3. Adds content

Doing more with less — that’s the name of the game for most marketing people. You want new content for your website, your social media accounts and more. Webinars are a great place to start. Because they have video components, you have lots of options for how you display them. They also, of course, add leads to your funnel.

4. Enables better measurement of content

With webinars, you can tell where people are engaged or disengaged. You know the questions they’re asking. You know whether they’ve signed up for your content … or not. In this way, you can create a better content strategy and use highly successful parts of your webinars — where your audience is super engaged — more.

5. Is engaging and interactive

People want to interactive with the company they choose to do business with. They don’t want to be silent observers or listeners, they want to have a say in what products they are buying or the message you deliver. Webinars allow for polling, social engagement and other forms of real-time interactive measures.

Webinars rely on a community to be successful.

6. Leads to revenue

All marketing people care about leads. This is some of the only content that generates leads even before it’s completed. People who register are in the pipeline and ready to be contacted about products. If they’re not, they’re ready to be nurtured for future contact about products. Regarless, your webinar content strategy ensures marketing-sourced revenue.

 

Learn About Webinars

What Is Little Data and Why Is This a Thing?

The tech industry is obsessed with creating, using and understanding the next big, complex and exciting devices and solutions. Whether they are focused on the internet of things (IoT), advanced machine learning or big data, it is easy to assume that bigger is certainly better. Despite the obvious benefits of big data, Forbes explains that big data on its own is essentially useless without little data.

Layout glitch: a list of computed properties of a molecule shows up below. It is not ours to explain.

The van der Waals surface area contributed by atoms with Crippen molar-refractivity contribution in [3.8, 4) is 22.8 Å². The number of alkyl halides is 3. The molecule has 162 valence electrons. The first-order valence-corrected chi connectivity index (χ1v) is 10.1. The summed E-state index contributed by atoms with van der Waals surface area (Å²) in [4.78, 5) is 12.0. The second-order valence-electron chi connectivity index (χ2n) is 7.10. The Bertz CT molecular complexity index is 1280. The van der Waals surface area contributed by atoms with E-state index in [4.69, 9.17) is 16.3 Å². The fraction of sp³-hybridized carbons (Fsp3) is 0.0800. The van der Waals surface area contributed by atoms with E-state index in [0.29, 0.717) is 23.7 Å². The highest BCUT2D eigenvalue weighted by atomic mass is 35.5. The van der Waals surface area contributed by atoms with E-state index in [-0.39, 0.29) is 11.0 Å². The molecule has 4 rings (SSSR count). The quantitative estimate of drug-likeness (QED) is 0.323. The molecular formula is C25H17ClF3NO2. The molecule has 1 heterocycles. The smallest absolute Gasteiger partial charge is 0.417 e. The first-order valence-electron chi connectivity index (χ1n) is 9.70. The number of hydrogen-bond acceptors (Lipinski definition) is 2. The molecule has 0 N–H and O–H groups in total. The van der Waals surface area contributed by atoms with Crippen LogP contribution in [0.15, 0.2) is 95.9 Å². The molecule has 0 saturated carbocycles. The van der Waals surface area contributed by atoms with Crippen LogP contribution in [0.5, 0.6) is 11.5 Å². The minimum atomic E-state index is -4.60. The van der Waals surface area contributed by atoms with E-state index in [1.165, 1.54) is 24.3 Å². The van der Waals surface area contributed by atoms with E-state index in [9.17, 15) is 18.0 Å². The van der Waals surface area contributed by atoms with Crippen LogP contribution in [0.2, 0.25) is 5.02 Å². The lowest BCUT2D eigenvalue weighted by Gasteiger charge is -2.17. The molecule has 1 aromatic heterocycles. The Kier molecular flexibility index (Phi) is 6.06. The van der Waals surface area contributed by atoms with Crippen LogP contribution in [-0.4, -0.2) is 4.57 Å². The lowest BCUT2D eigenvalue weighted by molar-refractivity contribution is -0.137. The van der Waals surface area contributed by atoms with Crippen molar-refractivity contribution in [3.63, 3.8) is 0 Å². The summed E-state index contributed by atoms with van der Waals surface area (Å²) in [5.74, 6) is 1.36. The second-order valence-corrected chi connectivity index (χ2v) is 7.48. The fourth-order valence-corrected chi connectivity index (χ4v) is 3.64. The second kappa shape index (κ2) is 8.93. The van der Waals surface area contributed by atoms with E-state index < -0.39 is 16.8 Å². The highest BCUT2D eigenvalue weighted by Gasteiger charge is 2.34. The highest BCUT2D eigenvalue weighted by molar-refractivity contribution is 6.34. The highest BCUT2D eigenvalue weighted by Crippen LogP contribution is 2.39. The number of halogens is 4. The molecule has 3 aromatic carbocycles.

What’s little data?

little data is a thingBy most definitions, little data are the small pieces of information, such as traditional performance metrics, that illuminate a broader topic. Essentially, little data makes big data more digestible and accessible. For example, an organization may wish to create advertising and marketing strategies based on customer data. However, without having access to the small pieces, such as customer satisfaction, profit margins, social media engagement and more, the company will never be able to truly know if its efforts are paying off.

It’s always been a thing

Your company is collecting little data now. In fact, most companies have been collecting little data for a wile and doing it well. Your web traffic, sales information, number of leads — this is all little data. It’s just that little data is a new buzzword describing it.

Big data depends on little data and vice versa – you simply cannot have one without the other. While big data will paint a broad picture about a specific situation or business pattern, the little data will fill in the gaps and blanks in the form of key performance indicators. These key performance indicators (KPIs) can make gathering data more personal, moving beyond the big picture and targeting specific individuals or groups.